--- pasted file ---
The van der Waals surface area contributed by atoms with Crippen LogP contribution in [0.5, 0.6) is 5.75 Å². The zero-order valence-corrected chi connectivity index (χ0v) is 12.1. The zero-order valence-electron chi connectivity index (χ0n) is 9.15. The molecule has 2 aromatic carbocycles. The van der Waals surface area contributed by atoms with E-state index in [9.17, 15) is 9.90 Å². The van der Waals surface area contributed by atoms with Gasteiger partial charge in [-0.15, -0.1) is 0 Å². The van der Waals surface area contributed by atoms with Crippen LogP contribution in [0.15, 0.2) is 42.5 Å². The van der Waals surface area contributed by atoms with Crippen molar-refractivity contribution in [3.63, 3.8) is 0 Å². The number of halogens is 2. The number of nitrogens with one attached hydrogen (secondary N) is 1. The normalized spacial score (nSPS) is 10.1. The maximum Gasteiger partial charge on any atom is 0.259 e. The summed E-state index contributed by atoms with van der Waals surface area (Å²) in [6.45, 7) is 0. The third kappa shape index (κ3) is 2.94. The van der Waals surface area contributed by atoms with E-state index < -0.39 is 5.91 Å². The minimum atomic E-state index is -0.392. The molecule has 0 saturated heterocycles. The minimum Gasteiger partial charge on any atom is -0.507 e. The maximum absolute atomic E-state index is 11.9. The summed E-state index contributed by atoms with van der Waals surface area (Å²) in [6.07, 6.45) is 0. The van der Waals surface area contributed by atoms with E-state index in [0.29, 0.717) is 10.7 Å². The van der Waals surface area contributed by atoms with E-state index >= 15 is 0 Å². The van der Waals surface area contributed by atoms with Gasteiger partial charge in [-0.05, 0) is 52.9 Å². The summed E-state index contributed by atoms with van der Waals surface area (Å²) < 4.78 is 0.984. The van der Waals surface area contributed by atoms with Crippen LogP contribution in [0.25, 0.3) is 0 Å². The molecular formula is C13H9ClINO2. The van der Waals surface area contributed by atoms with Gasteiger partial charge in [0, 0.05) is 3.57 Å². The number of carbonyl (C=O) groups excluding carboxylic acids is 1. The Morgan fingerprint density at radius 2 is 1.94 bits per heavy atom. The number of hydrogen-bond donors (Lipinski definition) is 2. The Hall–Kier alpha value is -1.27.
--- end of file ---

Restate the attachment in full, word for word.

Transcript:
The van der Waals surface area contributed by atoms with Crippen LogP contribution in [0.5, 0.6) is 5.75 Å². The zero-order valence-corrected chi connectivity index (χ0v) is 12.1. The zero-order valence-electron chi connectivity index (χ0n) is 9.15. The molecule has 2 aromatic carbocycles. The van der Waals surface area contributed by atoms with E-state index in [9.17, 15) is 9.90 Å². The van der Waals surface area contributed by atoms with Gasteiger partial charge in [-0.15, -0.1) is 0 Å². The van der Waals surface area contributed by atoms with Crippen LogP contribution in [0.15, 0.2) is 42.5 Å². The van der Waals surface area contributed by atoms with Crippen molar-refractivity contribution in [3.63, 3.8) is 0 Å². The number of halogens is 2. The number of nitrogens with one attached hydrogen (secondary N) is 1. The normalized spacial score (nSPS) is 10.1. The maximum Gasteiger partial charge on any atom is 0.259 e. The summed E-state index contributed by atoms with van der Waals surface area (Å²) in [6.45, 7) is 0. The third kappa shape index (κ3) is 2.94. The van der Waals surface area contributed by atoms with E-state index < -0.39 is 5.91 Å². The minimum atomic E-state index is -0.392. The molecule has 0 saturated heterocycles. The minimum Gasteiger partial charge on any atom is -0.507 e. The maximum absolute atomic E-state index is 11.9. The summed E-state index contributed by atoms with van der Waals surface area (Å²) in [6.07, 6.45) is 0. The van der Waals surface area contributed by atoms with E-state index in [0.29, 0.717) is 10.7 Å². The van der Waals surface area contributed by atoms with E-state index >= 15 is 0 Å². The van der Waals surface area contributed by atoms with Gasteiger partial charge in [-0.05, 0) is 52.9 Å². The summed E-state index contributed by atoms with van der Waals surface area (Å²) < 4.78 is 0.984. The van der Waals surface area contributed by atoms with Crippen LogP contribution in [0.25, 0.3) is 0 Å². The molecular formula is C13H9ClINO2. The van der Waals surface area contributed by atoms with Gasteiger partial charge in [0, 0.05) is 3.57 Å². The number of carbonyl (C=O) groups excluding carboxylic acids is 1. The Morgan fingerprint density at radius 2 is 1.94 bits per heavy atom. The number of hydrogen-bond donors (Lipinski definition) is 2. The Hall–Kier alpha value is -1.27.